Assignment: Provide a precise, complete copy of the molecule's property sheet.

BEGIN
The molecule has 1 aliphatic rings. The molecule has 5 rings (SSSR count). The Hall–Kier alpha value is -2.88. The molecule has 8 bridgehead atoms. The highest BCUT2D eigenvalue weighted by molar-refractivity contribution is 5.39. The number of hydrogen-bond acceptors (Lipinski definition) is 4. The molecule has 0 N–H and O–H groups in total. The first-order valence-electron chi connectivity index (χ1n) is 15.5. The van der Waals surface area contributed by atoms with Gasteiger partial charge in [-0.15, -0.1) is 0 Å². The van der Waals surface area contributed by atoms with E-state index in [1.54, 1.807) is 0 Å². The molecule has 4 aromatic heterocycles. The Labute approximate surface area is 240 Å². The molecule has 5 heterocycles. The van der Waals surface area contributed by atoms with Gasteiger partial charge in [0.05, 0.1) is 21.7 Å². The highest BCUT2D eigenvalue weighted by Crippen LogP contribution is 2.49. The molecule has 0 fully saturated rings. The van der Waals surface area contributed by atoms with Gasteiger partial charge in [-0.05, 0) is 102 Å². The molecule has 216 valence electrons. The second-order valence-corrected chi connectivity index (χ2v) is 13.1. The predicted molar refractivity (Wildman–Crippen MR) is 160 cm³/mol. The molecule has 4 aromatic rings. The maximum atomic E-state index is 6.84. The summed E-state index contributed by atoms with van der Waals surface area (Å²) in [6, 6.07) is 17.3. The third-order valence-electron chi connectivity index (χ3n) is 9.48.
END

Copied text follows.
The molecule has 1 aliphatic rings. The molecule has 5 rings (SSSR count). The Hall–Kier alpha value is -2.88. The molecule has 8 bridgehead atoms. The highest BCUT2D eigenvalue weighted by molar-refractivity contribution is 5.39. The number of hydrogen-bond acceptors (Lipinski definition) is 4. The molecule has 0 N–H and O–H groups in total. The first-order valence-electron chi connectivity index (χ1n) is 15.5. The van der Waals surface area contributed by atoms with Gasteiger partial charge in [-0.15, -0.1) is 0 Å². The van der Waals surface area contributed by atoms with E-state index in [1.54, 1.807) is 0 Å². The molecule has 4 aromatic heterocycles. The Labute approximate surface area is 240 Å². The molecule has 5 heterocycles. The van der Waals surface area contributed by atoms with Gasteiger partial charge in [0.05, 0.1) is 21.7 Å². The highest BCUT2D eigenvalue weighted by Crippen LogP contribution is 2.49. The molecule has 0 fully saturated rings. The van der Waals surface area contributed by atoms with Gasteiger partial charge in [-0.05, 0) is 102 Å². The molecule has 216 valence electrons. The second-order valence-corrected chi connectivity index (χ2v) is 13.1. The predicted molar refractivity (Wildman–Crippen MR) is 160 cm³/mol. The molecule has 4 aromatic rings. The maximum atomic E-state index is 6.84. The summed E-state index contributed by atoms with van der Waals surface area (Å²) in [6, 6.07) is 17.3. The third-order valence-electron chi connectivity index (χ3n) is 9.48.